As if the human population needed an excuse to drink more booze: Scientists have demonstrated that it is possible to genetically engineer yeast in such a way that it could improve the content of the health-boosting substances of wine and beer. And the icing on the cake? It could potentially reduce the amount of toxic byproducts that can contribute to that dreaded hangover. Praise science!
Yeast is critical in the production of fermented foods, like beer and wine, but in the past, scientists have struggled to fiddle with their genomes because the strains used possess several copies of their genes, which is known as polyploidy. As explained by study author Yong-Su Jin, this is problematic because it means that if you successfully manage to alter a gene, unchanged copies automatically correct the modification, undoing the whole process.
To get around this, scientists from the University of Illinois adopted a recently developed enzyme that acts as a “genome knife,” selectively slicing through multiple copies of a target gene in a highly precise manner. In their study, which has been published in Applied and Environmental Microbiology, the researchers demonstrated that it is possible to use this system to successfully modify the genome of a popular industrial strain of the yeast Saccharomyces cerevisiae, which is commonly used in the generation of beer, wine and other fermented produce. Furthermore, they demonstrated that beneficial traits could be inherited from parental strains, such as tolerance of fermentation inhibitors and high temperatures.
Now that scientists have proved that it is indeed possible to successfully modify these industrially valuable organisms, Jin says the opportunities for improving nutritive values in fermented foods are “staggering.” For example, red wine contains the compound resveratrol, which is known to have powerful antioxidant and anti-inflammatory properties that have been associated with a variety of health benefits.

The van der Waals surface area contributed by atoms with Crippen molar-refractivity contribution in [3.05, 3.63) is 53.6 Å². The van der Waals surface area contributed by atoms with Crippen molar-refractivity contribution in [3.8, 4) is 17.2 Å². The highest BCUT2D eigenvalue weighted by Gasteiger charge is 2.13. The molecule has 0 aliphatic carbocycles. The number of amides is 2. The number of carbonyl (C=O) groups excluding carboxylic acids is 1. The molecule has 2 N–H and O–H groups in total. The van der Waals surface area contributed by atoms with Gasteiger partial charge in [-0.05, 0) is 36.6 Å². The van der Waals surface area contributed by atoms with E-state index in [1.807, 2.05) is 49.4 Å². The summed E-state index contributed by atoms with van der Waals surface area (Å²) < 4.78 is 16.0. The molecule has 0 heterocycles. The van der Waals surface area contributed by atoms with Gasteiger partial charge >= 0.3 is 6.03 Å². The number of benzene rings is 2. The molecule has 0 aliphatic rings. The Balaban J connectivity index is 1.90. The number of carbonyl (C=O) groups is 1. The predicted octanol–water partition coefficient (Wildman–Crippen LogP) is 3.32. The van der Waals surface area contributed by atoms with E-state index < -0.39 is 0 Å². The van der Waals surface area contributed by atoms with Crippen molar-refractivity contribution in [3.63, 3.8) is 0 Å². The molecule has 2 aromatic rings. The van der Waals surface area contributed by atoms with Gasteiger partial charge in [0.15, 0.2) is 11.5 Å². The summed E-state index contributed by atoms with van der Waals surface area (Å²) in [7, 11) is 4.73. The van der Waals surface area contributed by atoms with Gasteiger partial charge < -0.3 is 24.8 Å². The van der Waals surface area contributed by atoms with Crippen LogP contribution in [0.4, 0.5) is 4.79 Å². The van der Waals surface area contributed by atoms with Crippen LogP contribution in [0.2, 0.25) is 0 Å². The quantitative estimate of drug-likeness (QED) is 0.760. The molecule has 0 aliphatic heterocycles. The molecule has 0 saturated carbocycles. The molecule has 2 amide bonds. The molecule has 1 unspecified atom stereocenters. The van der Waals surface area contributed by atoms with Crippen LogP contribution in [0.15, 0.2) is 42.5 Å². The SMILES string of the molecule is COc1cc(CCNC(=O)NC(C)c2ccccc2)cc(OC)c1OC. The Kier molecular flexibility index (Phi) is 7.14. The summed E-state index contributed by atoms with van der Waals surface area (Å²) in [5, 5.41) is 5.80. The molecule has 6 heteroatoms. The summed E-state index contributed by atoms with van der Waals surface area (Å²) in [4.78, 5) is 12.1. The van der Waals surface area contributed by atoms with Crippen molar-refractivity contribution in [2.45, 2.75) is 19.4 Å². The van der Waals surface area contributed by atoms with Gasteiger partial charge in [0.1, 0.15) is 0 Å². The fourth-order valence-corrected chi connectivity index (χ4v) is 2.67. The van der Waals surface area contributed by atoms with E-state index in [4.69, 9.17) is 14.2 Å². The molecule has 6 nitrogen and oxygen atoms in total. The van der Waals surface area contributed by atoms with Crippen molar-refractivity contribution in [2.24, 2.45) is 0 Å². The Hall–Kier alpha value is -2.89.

“With engineered yeast, we could increase the amount of resveratrol in a variety of wine by 10 times or more,” Jin said in a news release. “But we could also add metabolic pathways to introduce bioactive compounds from other foods, such as ginseng, into the wine yeast.” Jin also says it might be possible to add in genes for resveratrol into other foods that use yeast fermentation during the production process, such as beer, cheese or pickles.
Interestingly, the researchers think it might be possible to use this technique to improve a secondary fermentation process known as malolactic fermentation, which is used in the production of the vast majority of red wines and a few white wines. The process involves converting the harsher, more tart-tasting malic acid into lactic acid, which is softer, resulting in a smoother wine. According to Jin, if something goes wrong in this process, toxic byproducts can be generated that contribute to hangover symptoms.
Alongside potentially improving some fermented products, the researchers believe this technique could also help us understand more about which genes are responsible for certain flavors. For example, they could knock out genes until a particular flavor disappears, which would tell the scientists which bits of DNA were responsible for that taste.